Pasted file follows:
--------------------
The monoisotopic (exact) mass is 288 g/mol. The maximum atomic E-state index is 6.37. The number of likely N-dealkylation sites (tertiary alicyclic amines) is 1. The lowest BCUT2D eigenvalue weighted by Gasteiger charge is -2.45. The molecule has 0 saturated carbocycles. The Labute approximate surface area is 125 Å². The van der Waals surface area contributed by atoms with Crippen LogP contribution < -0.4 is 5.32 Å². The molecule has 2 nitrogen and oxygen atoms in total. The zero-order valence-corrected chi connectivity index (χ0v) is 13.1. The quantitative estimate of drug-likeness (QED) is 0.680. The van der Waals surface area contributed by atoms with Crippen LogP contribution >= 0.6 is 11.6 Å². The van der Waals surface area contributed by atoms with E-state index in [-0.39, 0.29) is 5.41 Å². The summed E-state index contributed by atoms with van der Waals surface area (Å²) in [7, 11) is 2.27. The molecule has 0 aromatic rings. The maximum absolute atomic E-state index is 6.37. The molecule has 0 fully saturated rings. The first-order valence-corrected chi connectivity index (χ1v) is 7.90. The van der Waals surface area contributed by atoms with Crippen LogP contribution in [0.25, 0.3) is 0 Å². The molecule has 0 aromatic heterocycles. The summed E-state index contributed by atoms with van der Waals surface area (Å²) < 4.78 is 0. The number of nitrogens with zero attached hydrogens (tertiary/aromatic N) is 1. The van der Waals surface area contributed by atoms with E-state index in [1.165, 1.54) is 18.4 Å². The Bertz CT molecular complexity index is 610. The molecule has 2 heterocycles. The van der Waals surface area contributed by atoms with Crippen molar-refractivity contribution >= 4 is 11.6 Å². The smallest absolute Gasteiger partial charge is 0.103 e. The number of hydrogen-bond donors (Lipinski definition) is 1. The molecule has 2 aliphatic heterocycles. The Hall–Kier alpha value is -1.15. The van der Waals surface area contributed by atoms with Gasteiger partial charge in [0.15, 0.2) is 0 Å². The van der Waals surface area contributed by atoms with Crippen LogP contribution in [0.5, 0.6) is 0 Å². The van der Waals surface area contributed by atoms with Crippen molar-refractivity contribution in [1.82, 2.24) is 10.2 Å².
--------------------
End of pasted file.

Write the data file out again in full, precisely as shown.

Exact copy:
The monoisotopic (exact) mass is 288 g/mol. The maximum atomic E-state index is 6.37. The number of likely N-dealkylation sites (tertiary alicyclic amines) is 1. The lowest BCUT2D eigenvalue weighted by Gasteiger charge is -2.45. The molecule has 0 saturated carbocycles. The Labute approximate surface area is 125 Å². The van der Waals surface area contributed by atoms with Crippen LogP contribution < -0.4 is 5.32 Å². The molecule has 2 nitrogen and oxygen atoms in total. The zero-order valence-corrected chi connectivity index (χ0v) is 13.1. The quantitative estimate of drug-likeness (QED) is 0.680. The van der Waals surface area contributed by atoms with Crippen LogP contribution >= 0.6 is 11.6 Å². The van der Waals surface area contributed by atoms with E-state index in [-0.39, 0.29) is 5.41 Å². The summed E-state index contributed by atoms with van der Waals surface area (Å²) in [7, 11) is 2.27. The molecule has 0 aromatic rings. The maximum absolute atomic E-state index is 6.37. The molecule has 0 fully saturated rings. The first-order valence-corrected chi connectivity index (χ1v) is 7.90. The van der Waals surface area contributed by atoms with Crippen LogP contribution in [0.25, 0.3) is 0 Å². The molecule has 0 aromatic heterocycles. The summed E-state index contributed by atoms with van der Waals surface area (Å²) < 4.78 is 0. The number of nitrogens with zero attached hydrogens (tertiary/aromatic N) is 1. The van der Waals surface area contributed by atoms with E-state index in [1.165, 1.54) is 18.4 Å². The Bertz CT molecular complexity index is 610. The molecule has 2 heterocycles. The van der Waals surface area contributed by atoms with Crippen molar-refractivity contribution >= 4 is 11.6 Å². The smallest absolute Gasteiger partial charge is 0.103 e. The number of hydrogen-bond donors (Lipinski definition) is 1. The molecule has 2 aliphatic heterocycles. The Hall–Kier alpha value is -1.15. The van der Waals surface area contributed by atoms with Gasteiger partial charge in [0.15, 0.2) is 0 Å². The van der Waals surface area contributed by atoms with Crippen LogP contribution in [0.5, 0.6) is 0 Å². The van der Waals surface area contributed by atoms with Crippen molar-refractivity contribution in [1.82, 2.24) is 10.2 Å².